Here is a description of some of the words and phrases used in this website. Any definitions are based on everyday language and are not meant to be legal definitions.
An account similar to a 529 college savings account but meant for persons with special needs. Families may want to consider such an account as an alternative to a Special Needs Trust. Kentucky’s legislature authorized them in 2016 but as of May 2016 they were not yet offered in Kentucky.
A document describing your preferences for psychotropic medication, electroconvulsive therapy and emergency interventions if you undergo mental health treatment. Kentucky law provides a form and allows you to name a Surrogate to see that your instructions for mental health treatment are carried out.
Taking steps while alive so your family can settle your estate without going to court. People may want to avoid probate to maintain privacy (probate is public) or to allow the estate to be settled quickly (probate takes at least 6 months). Common ways to avoid probate are by putting all your assets into a Living Trust or by filling out Beneficiary Designations.
A document you sign for a company in which you designate who is to receive your account when you die. A common example is life insurance but other examples include retirement accounts such as IRAs and 401(k)s. They are the easiest way to avoid probate but many people make mistakes on them and unintentionally ruin their estate plans.
A guardian over a ward’s finances but not his or her person. Meant for people who are able to take care of themselves but are not able to handle their own finances.
The process of making plans in case you decide to move to a nursing home or get sick and can’t handle things yourself. Good estate planning includes disability planning.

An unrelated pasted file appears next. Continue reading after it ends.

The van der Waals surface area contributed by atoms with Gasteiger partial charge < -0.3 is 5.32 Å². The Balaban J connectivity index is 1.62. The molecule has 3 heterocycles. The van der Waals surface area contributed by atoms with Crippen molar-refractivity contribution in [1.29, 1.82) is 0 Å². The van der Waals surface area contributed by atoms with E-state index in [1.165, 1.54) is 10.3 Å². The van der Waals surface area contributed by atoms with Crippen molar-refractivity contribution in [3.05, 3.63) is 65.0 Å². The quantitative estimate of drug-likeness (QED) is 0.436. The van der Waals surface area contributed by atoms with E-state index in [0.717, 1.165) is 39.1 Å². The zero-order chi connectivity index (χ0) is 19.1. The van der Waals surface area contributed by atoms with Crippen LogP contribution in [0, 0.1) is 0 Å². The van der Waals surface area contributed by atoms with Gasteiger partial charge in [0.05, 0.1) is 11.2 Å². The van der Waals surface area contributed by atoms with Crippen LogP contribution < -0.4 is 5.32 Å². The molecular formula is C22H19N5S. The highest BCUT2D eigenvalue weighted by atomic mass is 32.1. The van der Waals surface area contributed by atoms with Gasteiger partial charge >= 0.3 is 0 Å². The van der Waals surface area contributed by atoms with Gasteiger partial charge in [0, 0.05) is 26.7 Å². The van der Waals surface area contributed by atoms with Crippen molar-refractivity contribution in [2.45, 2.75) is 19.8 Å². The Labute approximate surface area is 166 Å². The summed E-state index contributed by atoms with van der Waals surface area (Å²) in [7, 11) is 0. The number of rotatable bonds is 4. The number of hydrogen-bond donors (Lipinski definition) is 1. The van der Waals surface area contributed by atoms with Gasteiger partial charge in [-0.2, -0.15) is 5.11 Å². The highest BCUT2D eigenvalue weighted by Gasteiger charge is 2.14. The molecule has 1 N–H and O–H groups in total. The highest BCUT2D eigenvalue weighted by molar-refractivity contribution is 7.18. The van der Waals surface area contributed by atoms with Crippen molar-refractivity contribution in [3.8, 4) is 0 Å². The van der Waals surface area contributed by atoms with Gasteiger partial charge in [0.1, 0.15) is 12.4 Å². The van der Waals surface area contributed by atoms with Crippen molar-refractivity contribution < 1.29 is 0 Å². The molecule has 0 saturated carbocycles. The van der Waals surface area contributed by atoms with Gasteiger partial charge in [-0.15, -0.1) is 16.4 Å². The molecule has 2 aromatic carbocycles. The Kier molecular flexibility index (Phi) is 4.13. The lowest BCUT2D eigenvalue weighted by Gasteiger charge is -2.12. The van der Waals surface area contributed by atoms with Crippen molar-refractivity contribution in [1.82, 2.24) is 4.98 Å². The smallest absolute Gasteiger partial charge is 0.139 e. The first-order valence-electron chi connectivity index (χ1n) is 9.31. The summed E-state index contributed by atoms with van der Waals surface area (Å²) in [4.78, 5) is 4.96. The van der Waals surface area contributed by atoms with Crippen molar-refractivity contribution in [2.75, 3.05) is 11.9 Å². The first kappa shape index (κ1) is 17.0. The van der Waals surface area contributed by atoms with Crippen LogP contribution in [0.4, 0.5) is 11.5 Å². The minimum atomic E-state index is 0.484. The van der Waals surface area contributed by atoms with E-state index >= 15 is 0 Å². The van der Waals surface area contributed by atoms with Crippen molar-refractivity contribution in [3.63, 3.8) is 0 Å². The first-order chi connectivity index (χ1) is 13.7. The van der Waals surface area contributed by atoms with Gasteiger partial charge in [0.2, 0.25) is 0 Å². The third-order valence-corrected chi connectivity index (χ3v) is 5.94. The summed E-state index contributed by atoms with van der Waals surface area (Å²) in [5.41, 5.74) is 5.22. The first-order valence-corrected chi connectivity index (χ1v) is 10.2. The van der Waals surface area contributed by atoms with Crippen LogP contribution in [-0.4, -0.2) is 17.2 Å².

Generally speaking, all those areas of the law applying to senior citizens. As used by most lawyers (and to distinguish it from Trusts & Estates) that area of the law dealing with Nursing Home Planning and Medicaid Planning.
The management of an estate by the person appointed by the court to do so. If the decedent had a will, that person is referred to as the executor, otherwise as the administrator.
The process of planning how your money and property should be handled when you die (and often while you are still alive). A good plan will include both life and death planning, for example by identifying who is to control your person and property if you become disabled. The plan usually results in several documents such as wills, trusts, and powers of attorney.
A document describing your preferences for personal care if you become unable to express those preferences yourself. This is a document we help you write as it is not provided by statute. It is meant to cover those situations such as dementia where the Living Will may not apply.
A power of attorney that is not limited but gives your agent general powers to act on your behalf.
A person appointed by the court to care for the person and/or the finances of another person (known as the ward) often because the ward is a minor, or has a developmental disability, or has become incapacitated due to illness or dementia.